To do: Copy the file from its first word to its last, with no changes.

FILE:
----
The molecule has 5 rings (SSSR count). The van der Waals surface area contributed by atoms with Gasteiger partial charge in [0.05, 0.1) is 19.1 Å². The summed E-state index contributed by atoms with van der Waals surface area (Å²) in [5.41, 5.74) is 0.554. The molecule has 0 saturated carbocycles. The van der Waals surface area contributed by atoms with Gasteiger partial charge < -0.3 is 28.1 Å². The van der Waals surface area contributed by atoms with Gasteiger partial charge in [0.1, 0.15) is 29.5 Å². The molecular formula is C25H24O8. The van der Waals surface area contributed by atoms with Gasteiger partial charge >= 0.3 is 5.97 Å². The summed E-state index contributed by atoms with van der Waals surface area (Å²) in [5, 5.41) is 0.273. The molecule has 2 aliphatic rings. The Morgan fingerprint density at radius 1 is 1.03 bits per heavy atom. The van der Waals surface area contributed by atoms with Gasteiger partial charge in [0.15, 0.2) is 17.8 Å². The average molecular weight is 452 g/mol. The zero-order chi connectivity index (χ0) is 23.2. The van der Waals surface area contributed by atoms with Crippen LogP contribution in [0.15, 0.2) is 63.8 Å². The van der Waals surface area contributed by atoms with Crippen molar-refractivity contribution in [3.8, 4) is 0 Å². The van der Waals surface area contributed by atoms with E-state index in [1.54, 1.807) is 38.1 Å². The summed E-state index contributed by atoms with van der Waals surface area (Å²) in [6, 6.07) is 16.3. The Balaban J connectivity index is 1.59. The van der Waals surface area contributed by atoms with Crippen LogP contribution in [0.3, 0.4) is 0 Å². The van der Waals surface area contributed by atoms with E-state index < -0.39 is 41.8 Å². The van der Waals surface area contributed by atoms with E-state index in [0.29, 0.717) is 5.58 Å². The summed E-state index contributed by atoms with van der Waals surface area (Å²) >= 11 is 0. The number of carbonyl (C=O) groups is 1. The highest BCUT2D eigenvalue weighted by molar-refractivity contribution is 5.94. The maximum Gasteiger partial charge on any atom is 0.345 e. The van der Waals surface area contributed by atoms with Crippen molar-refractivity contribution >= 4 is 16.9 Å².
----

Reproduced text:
The molecule has 5 rings (SSSR count). The van der Waals surface area contributed by atoms with Gasteiger partial charge in [0.05, 0.1) is 19.1 Å². The summed E-state index contributed by atoms with van der Waals surface area (Å²) in [5.41, 5.74) is 0.554. The molecule has 0 saturated carbocycles. The van der Waals surface area contributed by atoms with Gasteiger partial charge < -0.3 is 28.1 Å². The van der Waals surface area contributed by atoms with Gasteiger partial charge in [0.1, 0.15) is 29.5 Å². The molecular formula is C25H24O8. The van der Waals surface area contributed by atoms with Gasteiger partial charge >= 0.3 is 5.97 Å². The summed E-state index contributed by atoms with van der Waals surface area (Å²) in [5, 5.41) is 0.273. The molecule has 2 aliphatic rings. The Morgan fingerprint density at radius 1 is 1.03 bits per heavy atom. The van der Waals surface area contributed by atoms with Gasteiger partial charge in [0.15, 0.2) is 17.8 Å². The average molecular weight is 452 g/mol. The zero-order chi connectivity index (χ0) is 23.2. The van der Waals surface area contributed by atoms with Crippen LogP contribution in [0.15, 0.2) is 63.8 Å². The van der Waals surface area contributed by atoms with Crippen molar-refractivity contribution in [3.8, 4) is 0 Å². The van der Waals surface area contributed by atoms with E-state index in [1.54, 1.807) is 38.1 Å². The summed E-state index contributed by atoms with van der Waals surface area (Å²) in [6, 6.07) is 16.3. The Balaban J connectivity index is 1.59. The van der Waals surface area contributed by atoms with Crippen LogP contribution in [0.3, 0.4) is 0 Å². The van der Waals surface area contributed by atoms with E-state index < -0.39 is 41.8 Å². The van der Waals surface area contributed by atoms with E-state index in [0.29, 0.717) is 5.58 Å². The summed E-state index contributed by atoms with van der Waals surface area (Å²) >= 11 is 0. The number of carbonyl (C=O) groups is 1. The highest BCUT2D eigenvalue weighted by molar-refractivity contribution is 5.94. The maximum Gasteiger partial charge on any atom is 0.345 e. The van der Waals surface area contributed by atoms with Crippen molar-refractivity contribution >= 4 is 16.9 Å².